How Much Ham You Need Per Person For Easter

Glazed ham is a traditional centerpiece for the Easter table and all but signifies spring. While it's one of the easiest (and tastiest) meals to prepare for a formal holiday meal or a brunch buffet, there are some key decisions to make before you head to the butcher or grocery store. When choosing the proper ham, first consider how many people you are feeding, what else you are serving, and whether you want extras.

If you prefer the ease of carving a boneless ham, you will need ⅓- to ½-pound per person. Go larger if ham is the draw of your meal and if you want leftovers for split pea soup (you can safely store cooked ham in the refrigerator for up to five days). Or, scale back if you are serving a lot of children or have a ton of sides for people to feast on. 

Also keep in mind, cooking the meat on the bone is a more flavorful option, but it does take a bit more skill to carve to prevent hacking the meat into pieces. When preparing a bone-in ham, you also should take into account the weight of the bone when selecting the correct size since its weight will affect how much meat you actually have. Plan on ¾- to 1 pound of ham per guest in this case. If you do have leftovers, plan to save the bone too and use it to flavor stock for a slow-cooked Southern black-eyed pea soup

How to choose between fully cooked, fresh, or country ham

Depending on where you live, you can find fully cooked, fresh, or country ham available for purchase for your Easter meal. But how do you choose the best one? Fully cooked hams are sold bone-in, boneless, or spiral-cut. They are the easiest and quickest to prepare since the meat is cured and just needs to be heated to serve. Fully cooked hams can benefit from a glaze like this blood orange and honey-glazed ham recipe (apply during the last 30 minutes of cooking). The sweet topper balances the salty meat and adds a delicious sticky coating to the exterior.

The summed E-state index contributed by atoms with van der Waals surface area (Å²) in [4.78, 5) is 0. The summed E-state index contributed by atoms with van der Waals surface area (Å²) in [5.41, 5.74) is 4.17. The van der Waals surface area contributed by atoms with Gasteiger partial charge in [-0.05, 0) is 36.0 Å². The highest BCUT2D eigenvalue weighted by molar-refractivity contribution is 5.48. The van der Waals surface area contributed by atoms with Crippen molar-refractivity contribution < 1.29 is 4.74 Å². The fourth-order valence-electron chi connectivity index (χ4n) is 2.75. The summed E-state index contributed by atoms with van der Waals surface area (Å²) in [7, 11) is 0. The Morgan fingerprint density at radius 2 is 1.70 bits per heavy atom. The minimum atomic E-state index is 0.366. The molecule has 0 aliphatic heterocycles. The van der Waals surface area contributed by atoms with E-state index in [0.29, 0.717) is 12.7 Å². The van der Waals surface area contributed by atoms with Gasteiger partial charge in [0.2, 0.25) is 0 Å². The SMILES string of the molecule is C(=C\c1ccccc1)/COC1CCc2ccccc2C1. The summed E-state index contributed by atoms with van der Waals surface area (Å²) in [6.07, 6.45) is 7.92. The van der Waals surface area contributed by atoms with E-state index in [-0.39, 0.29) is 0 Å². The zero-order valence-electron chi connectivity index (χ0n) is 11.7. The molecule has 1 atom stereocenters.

A fresh ham doesn't have the smoky taste of a fully cooked ham since it's not cured. The meat tastes more like other cuts of pork. But, like Thanksgiving turkey, fresh hams can be brined a day earlier so you can control the flavor. Since it's not cooked, this option takes longer to roast. Prepare to cook fresh ham in a low-heat oven for roughly 30 minutes per pound. For example, a 16-pound ham will take four-and-a-half hours to cook, plus 20 minutes to rest before carving.

Country ham is less available nationwide but is popular in the South. It can also be labeled as a Virginia or Smithfield ham. The meat is cured, smoked, and aged. It takes the longest time to prepare since the ham must be soaked and simmered before baking to remove some of its saltiness.

When shopping, just be sure to avoid hams labeled "water added" or "ham and water product" since the brine can make up to 20% of the weight, meaning it won't be as flavorful, and you're paying for less meat.